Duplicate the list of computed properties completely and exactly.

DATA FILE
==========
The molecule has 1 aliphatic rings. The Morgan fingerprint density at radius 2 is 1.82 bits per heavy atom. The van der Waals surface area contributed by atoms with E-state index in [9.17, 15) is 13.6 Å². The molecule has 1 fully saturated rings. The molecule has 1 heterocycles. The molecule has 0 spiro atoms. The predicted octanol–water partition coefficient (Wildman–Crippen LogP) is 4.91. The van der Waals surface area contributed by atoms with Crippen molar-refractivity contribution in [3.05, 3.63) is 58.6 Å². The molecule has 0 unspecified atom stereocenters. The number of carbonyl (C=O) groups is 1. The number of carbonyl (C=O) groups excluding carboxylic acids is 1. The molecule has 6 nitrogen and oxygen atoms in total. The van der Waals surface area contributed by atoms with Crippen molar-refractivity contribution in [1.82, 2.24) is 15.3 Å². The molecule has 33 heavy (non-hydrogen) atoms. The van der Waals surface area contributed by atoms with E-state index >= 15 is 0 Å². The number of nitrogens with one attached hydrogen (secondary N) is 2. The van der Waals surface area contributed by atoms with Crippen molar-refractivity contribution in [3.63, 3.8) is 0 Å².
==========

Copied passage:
The molecule has 1 aliphatic rings. The Morgan fingerprint density at radius 2 is 1.82 bits per heavy atom. The van der Waals surface area contributed by atoms with E-state index in [9.17, 15) is 13.6 Å². The molecule has 1 fully saturated rings. The molecule has 1 heterocycles. The molecule has 0 spiro atoms. The predicted octanol–water partition coefficient (Wildman–Crippen LogP) is 4.91. The van der Waals surface area contributed by atoms with Crippen molar-refractivity contribution in [3.05, 3.63) is 58.6 Å². The molecule has 0 unspecified atom stereocenters. The number of carbonyl (C=O) groups is 1. The number of carbonyl (C=O) groups excluding carboxylic acids is 1. The molecule has 6 nitrogen and oxygen atoms in total. The van der Waals surface area contributed by atoms with Crippen molar-refractivity contribution in [1.82, 2.24) is 15.3 Å². The molecule has 33 heavy (non-hydrogen) atoms. The van der Waals surface area contributed by atoms with E-state index >= 15 is 0 Å². The number of nitrogens with one attached hydrogen (secondary N) is 2. The van der Waals surface area contributed by atoms with Crippen molar-refractivity contribution in [3.63, 3.8) is 0 Å².